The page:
Following a spectacular 2021 in which S&P 500 operating earnings per share (EPS) rose by 70%, profits came under pressure amidst higher costs and receding demand in 2022, leading operating EPS to decline by an estimated 4% over the year. Rising costs, rather than deteriorating sales, have caused weakness in earnings and pricing power should continue to differentiate winners and losers in 2023. Energy companies will continue to benefit from high margins, while businesses that provide essential goods and services should be supported. Elsewhere, rising labor costs, higher interest rates and slowing nominal sales growth should bite into profits. In addition, a much higher dollar poses a headwind for companies with overseas sales and recession concerns could cause management teams to further reel in spending and investment. If a recession that eventually leads to less wage pressure and easier monetary policy materializes, it could set up a better long-term environment going forward.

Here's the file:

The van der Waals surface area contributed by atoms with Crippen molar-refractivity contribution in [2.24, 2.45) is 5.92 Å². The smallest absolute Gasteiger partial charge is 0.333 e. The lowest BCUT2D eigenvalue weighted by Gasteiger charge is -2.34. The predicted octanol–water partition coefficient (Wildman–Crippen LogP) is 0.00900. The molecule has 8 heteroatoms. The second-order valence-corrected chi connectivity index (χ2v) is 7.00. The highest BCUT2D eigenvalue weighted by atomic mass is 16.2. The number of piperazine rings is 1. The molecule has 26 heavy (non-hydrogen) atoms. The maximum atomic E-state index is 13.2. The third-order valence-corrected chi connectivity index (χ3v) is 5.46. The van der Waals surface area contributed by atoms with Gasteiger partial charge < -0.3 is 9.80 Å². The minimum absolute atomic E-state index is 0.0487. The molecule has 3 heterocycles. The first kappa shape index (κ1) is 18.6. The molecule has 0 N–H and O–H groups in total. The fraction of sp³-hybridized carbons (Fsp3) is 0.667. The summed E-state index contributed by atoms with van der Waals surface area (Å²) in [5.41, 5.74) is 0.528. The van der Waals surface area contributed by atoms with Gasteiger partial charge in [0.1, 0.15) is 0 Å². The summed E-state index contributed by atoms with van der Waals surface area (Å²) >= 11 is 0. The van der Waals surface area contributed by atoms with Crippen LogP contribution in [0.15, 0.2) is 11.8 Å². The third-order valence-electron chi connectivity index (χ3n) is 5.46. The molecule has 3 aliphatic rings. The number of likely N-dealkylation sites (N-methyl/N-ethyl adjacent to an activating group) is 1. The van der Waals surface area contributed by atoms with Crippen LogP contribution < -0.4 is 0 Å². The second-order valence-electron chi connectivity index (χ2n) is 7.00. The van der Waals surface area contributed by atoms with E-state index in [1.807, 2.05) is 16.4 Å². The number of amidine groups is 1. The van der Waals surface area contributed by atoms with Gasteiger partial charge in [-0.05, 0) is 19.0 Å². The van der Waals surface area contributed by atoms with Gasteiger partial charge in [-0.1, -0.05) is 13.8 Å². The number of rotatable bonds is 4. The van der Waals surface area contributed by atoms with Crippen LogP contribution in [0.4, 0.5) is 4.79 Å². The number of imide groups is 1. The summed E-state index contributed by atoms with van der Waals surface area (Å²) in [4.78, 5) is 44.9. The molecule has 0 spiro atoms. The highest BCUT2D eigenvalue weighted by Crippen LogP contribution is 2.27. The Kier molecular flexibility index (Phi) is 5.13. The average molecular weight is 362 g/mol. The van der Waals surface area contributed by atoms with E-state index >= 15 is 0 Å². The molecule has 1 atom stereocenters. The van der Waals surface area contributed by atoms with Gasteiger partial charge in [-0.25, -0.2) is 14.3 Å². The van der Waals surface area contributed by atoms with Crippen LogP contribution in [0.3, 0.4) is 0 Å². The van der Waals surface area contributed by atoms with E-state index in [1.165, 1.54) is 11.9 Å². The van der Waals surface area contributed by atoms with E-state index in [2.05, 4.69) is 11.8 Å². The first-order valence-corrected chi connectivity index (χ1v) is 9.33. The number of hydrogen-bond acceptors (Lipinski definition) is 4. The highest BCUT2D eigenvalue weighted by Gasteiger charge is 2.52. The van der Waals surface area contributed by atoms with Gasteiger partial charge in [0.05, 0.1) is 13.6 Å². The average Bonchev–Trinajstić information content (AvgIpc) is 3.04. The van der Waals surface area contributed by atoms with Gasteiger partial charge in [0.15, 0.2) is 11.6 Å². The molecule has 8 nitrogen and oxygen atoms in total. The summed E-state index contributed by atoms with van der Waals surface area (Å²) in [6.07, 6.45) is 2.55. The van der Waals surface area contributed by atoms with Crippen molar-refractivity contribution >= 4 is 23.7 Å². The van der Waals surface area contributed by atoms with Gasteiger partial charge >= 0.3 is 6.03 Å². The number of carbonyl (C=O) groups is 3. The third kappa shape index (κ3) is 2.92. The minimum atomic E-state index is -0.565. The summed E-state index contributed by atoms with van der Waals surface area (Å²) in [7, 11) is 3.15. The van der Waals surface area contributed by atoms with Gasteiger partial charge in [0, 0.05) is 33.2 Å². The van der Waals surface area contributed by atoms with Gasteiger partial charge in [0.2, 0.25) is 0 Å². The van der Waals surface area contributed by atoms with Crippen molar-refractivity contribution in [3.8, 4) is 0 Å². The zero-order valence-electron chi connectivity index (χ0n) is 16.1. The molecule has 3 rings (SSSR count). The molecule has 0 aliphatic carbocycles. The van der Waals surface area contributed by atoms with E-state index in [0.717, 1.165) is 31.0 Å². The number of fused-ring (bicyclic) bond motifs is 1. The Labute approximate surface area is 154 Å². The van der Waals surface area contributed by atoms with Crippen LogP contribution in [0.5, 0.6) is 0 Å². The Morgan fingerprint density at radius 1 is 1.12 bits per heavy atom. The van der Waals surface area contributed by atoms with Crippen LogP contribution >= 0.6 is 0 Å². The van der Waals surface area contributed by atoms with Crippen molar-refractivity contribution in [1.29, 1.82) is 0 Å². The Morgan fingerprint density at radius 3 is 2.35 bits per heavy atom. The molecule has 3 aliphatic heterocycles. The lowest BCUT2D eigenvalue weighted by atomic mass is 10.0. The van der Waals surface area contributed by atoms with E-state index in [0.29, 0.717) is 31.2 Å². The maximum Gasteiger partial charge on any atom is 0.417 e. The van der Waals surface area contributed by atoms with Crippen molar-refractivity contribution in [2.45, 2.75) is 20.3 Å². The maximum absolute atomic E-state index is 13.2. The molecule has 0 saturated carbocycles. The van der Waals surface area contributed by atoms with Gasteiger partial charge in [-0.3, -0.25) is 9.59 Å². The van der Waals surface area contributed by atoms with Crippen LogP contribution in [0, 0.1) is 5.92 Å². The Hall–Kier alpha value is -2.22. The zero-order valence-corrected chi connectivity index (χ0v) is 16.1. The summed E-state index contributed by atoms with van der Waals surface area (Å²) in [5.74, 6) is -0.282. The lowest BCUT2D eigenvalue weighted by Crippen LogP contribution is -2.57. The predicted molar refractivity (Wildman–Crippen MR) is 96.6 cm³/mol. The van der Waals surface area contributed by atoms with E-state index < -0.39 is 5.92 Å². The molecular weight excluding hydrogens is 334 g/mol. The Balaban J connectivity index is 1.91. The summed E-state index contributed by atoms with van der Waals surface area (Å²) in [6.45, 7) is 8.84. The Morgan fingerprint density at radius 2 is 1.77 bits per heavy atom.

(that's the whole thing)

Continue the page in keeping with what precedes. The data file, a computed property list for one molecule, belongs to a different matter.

International equities also had a rough 2022 with market declines across developed countries and emerging markets alike. The Eurozone economies and the UK have been hindered by higher energy prices and energy shortages due to the Ukraine war, resulting in slumps in consumer confidence and spending. In addition, inflation has risen sharply across Europe and caused central banks to adopt more hawkish policy positions. Key policy rates of the European Central Bank and the Bank of England began the year at -0.50% and +0.25% respectively. Today, they have risen to 2.00% and 3.50% respectively, and are both set to move higher in the months ahead, even amidst recession risks. While growth was particularly weak in China in 2022, it should improve in the coming years. Actions taken by policymakers such as the easing of zero-Covid policies, liquidity injections for the real estate sector and efforts to ease geopolitical tensions should act as economic tailwinds. Given this, we expect growth in China will accelerate in 2023 and normalize back to trend in 2024.